The Venezuelan currency is the Bolivar, named, like many things in the country, after the liberator Simon Bolivar. The Bolivar fluctuates around 2000 to one US dollar, but has been known to rise sharply during major strikes, coups and social discontent. Whatever you think of Venezuela’s ranting socialist president, there is no denying the relative stability the country is enjoying under his strong-armed leadership, including a stabilisation of the national currency. If he were to go (and he wouldn’t go willingly), there would be massive social unrest, strikes, riots, shootings and economic paralysis, and maybe even the birth of a Bolivarian guerrilla movement, guaranteed to send the Bolivar through the roof.
Until recently there was a huge demand for dollars and euros, because the government had placed strict controls on the legal sale of foreign currency. This had the effect of generating a booming black market, where dollars and euros would sell for up to double the official rate, but this is no longer the case. Black market trading is now discouraged by the threat of hefty fines, and the increased provision of legally available dollars has quelled demand. If you have friends or know anybody who is willing to pay above the official rate, change money with them instead of Italcambio. But be wary of buying from strangers who approach you in the street offering competitive rates, as you will in effect be telling a stranger, who may well be armed, how much money you have on you. Just ask yourself, how does zero bolivares per dollar sound, compared to the official rate?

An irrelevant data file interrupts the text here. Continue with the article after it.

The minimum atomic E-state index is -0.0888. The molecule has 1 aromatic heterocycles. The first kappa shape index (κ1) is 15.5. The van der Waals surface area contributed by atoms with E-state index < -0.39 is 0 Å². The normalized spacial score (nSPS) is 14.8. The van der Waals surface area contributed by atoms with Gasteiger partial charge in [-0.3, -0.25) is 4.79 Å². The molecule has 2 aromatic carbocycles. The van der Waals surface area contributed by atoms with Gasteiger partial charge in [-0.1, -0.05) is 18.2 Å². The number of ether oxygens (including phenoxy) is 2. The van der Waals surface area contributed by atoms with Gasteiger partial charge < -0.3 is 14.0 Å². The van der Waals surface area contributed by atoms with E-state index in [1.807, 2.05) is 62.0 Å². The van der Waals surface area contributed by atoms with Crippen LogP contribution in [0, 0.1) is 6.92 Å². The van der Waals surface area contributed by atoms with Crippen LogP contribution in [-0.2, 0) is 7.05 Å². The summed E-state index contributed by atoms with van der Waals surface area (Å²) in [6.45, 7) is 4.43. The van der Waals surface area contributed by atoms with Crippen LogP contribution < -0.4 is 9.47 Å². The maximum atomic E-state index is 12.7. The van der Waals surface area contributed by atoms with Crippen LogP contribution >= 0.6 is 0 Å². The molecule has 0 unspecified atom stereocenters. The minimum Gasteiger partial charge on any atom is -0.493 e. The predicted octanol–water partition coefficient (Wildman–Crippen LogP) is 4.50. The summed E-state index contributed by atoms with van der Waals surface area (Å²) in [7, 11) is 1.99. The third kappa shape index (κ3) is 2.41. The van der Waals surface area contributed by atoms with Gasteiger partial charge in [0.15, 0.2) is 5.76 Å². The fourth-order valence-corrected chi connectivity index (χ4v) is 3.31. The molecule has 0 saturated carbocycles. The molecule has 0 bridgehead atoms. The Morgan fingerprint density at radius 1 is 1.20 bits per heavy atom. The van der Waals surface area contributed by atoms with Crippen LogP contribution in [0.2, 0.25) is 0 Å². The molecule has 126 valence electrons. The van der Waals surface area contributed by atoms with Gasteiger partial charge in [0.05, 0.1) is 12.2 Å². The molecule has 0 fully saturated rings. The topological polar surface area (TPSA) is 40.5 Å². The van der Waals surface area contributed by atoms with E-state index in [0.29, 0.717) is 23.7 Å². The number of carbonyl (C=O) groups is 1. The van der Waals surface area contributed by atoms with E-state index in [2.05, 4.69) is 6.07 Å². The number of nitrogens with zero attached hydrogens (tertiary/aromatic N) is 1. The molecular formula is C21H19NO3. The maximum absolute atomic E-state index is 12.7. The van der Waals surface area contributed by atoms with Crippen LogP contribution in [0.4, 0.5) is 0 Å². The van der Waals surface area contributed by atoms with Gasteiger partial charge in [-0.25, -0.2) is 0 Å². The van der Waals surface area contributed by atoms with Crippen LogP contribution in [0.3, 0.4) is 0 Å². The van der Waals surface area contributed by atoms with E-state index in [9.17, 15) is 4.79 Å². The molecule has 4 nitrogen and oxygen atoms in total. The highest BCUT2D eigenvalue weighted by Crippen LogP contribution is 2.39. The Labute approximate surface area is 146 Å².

It’s easy to find work teaching English in Venezuela, but wages vary greatly. If you are fully qualified and well presented you can expect to earn two or three times as much as the average gringo looking to make ends meet. The average wage doing evening classes at the Universidad Central de Venezuela is 8.000bs per hour, about $4, although this has been falling steadily for about 4 years now, whilst the cost of living has soared. In theory a work visa is necessary to teach English, but in reality nobody seems bothered if you have one or not. If English is your first language, you’ll probably get the job.
If you can’t find a job but need some cash, advertise your services in all the local colleges and any universities for English conversation lessons. As a native speaker you are almost guaranteed clients and can charge around 20,000bs per hour (but find out the going rate before advertising).
If you do need to obtain a work visa, it requires the employer to provide a work contract to the Ministerio de Trabajo, which should ratify the contract and send it back. It must then be sent to the Ministerio de Imigracion. Full details can be found on the Venezuelan Embassy’s website.